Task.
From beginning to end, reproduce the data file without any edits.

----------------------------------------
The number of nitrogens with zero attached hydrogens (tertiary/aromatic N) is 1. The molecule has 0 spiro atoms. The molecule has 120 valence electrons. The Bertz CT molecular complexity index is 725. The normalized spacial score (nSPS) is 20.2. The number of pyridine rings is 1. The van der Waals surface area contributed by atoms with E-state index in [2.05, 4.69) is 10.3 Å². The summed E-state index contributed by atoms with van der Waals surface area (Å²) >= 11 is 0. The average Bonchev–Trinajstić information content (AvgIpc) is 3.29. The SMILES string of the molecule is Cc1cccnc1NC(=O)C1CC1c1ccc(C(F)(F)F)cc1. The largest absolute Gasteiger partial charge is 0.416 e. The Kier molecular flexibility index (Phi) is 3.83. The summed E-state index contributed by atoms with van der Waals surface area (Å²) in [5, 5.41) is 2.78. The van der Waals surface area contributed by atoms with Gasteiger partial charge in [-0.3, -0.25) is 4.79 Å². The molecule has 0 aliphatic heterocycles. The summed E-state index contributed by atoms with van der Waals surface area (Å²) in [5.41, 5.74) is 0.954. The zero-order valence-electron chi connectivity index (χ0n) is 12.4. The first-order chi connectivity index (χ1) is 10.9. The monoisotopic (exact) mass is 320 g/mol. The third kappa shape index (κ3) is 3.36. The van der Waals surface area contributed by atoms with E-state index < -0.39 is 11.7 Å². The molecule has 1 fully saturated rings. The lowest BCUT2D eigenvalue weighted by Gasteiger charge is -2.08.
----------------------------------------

The number of nitrogens with zero attached hydrogens (tertiary/aromatic N) is 1. The molecule has 0 spiro atoms. The molecule has 120 valence electrons. The Bertz CT molecular complexity index is 725. The normalized spacial score (nSPS) is 20.2. The number of pyridine rings is 1. The van der Waals surface area contributed by atoms with E-state index in [2.05, 4.69) is 10.3 Å². The summed E-state index contributed by atoms with van der Waals surface area (Å²) >= 11 is 0. The average Bonchev–Trinajstić information content (AvgIpc) is 3.29. The SMILES string of the molecule is Cc1cccnc1NC(=O)C1CC1c1ccc(C(F)(F)F)cc1. The largest absolute Gasteiger partial charge is 0.416 e. The Kier molecular flexibility index (Phi) is 3.83. The summed E-state index contributed by atoms with van der Waals surface area (Å²) in [5, 5.41) is 2.78. The van der Waals surface area contributed by atoms with Gasteiger partial charge in [-0.3, -0.25) is 4.79 Å². The molecule has 0 aliphatic heterocycles. The summed E-state index contributed by atoms with van der Waals surface area (Å²) in [5.41, 5.74) is 0.954. The zero-order valence-electron chi connectivity index (χ0n) is 12.4. The first-order chi connectivity index (χ1) is 10.9. The monoisotopic (exact) mass is 320 g/mol. The third kappa shape index (κ3) is 3.36. The van der Waals surface area contributed by atoms with E-state index < -0.39 is 11.7 Å². The molecule has 1 fully saturated rings. The lowest BCUT2D eigenvalue weighted by Gasteiger charge is -2.08.